The allied land advances on the island were supported throughout the week by intense allied air activity over the island and the Italian mainland. In these aerial operations, the Royal Canadian Air Force continued to play an important part. A Royal Canadian Air Force fighter squadron-a self-contained Canadian unit of the middle east forces-is now based on Sicily, and for some days has been operating in support of the forward elements of the allied armies. The hon. member for Vancouver North (Mr. Sinclair) is adjutant of this squadron. There are, as well, in Sicily, many R.CAJF. personnel not included in this squadron, but attached to RA.F. units. During the week our bomber units, operating with General Doolittle's force in North Africa, participated in raids on Sicily and on the Italian mainland.
A week ago I referred to the officers and men of the Royal Canadian navy who took part in the landing operations in Sicily. Quite a number of these men are veterans of Dieppe and North Africa. They are still continuing to assist in landing supplies and reinforcements at different ports.
Old Age Pensions
General McNaughton, who has just returned to England from the Mediterranean area, has described the assault upon Sicily as the most perfect example of combined operations in history. This statement is, in part, a merited tribute to the rigorous training and patient waiting of the Canadian forces which have served the longest under General McNaugh-ton's command.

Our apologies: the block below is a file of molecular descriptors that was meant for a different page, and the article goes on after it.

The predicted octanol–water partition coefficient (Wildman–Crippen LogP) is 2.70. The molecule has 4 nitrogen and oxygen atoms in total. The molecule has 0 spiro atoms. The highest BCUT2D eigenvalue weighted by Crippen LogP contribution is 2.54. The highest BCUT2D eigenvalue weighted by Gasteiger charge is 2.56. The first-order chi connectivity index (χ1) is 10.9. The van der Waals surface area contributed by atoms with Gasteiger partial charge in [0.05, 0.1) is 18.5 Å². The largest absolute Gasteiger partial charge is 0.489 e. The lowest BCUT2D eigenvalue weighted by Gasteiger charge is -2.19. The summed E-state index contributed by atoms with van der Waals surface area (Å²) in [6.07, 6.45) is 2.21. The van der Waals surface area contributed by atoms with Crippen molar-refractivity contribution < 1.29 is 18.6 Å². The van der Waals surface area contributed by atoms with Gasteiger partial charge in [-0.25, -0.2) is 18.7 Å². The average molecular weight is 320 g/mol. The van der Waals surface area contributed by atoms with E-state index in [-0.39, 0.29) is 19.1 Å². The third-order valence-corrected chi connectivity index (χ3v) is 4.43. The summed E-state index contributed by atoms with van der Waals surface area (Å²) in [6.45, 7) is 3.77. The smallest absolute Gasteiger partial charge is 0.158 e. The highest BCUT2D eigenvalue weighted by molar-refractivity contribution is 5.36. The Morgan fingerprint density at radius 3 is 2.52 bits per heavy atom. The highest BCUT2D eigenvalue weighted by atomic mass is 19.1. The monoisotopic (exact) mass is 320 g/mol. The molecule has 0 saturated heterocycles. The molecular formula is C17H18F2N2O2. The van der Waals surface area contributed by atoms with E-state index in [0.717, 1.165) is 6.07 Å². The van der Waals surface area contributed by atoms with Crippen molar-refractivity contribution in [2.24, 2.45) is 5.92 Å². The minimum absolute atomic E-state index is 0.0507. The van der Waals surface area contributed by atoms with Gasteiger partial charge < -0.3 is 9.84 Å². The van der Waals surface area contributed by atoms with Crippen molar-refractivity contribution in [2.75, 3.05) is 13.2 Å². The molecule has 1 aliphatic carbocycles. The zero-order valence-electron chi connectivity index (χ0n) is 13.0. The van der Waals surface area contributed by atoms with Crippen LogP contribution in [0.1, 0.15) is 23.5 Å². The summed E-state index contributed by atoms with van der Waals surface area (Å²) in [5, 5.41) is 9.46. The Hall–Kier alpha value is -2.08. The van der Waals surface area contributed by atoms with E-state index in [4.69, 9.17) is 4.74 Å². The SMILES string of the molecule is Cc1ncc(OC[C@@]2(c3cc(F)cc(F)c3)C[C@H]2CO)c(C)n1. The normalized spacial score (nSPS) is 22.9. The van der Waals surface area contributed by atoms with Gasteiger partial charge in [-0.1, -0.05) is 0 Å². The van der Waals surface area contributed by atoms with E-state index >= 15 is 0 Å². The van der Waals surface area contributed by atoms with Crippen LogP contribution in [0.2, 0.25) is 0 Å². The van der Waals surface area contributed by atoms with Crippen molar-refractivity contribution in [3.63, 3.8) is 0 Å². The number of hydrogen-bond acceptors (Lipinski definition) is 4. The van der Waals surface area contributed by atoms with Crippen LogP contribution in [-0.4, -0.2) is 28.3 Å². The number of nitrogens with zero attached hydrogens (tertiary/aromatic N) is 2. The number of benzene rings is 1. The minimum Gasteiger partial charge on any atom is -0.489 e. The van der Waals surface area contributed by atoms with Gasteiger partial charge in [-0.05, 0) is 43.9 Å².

A significant development of the past week in Sicily was the establishment of an allied military government of the occupied territory. General Sir Harold Alexander was appointed military governor. In his first proclamation, General Alexander declared that the purpose of the allies was to deliver the people from the fascist regime, and restore Italy as a land of free people. He ordered the dissolution of all fascist organizations. In this proclamation will be found the basis upon which the allied nations aim to effect the liberation of Europe from Axis aggression, and from fascist domination.
A year ago, when parliament adjourned, the united nations had experienced nearly eight months of reverses and setbacks. This continent was immediately threatened from the west. On the east, enemy U-boats ranged destructively along our coast, and into the gulf and river St. Lawrence. As we leave today for our homes, we will carry with us very different impressions. The tide has definitely turned. Everywhere the forces of freedom have the initiative.
While our fears about its outcome have lessened, the war, in a more immediate way, has been brought closer than ever to us. All arms of our fighting services are now in the thick of the conflict. Our fighting men are certain to continue in action on many fronts, until the enemy has surrendered. No one can say for how long that may be. Our men face a terrible ordeal of battle. Until victory is achieved, above all else, they must command a singleness of purpose in our hearts and minds, and the utmost that our country can give in their support.
Subtopic: PROGRESS OP ALLIED OPERATIONS-PARTICIPATION OP CANADIAN FORCES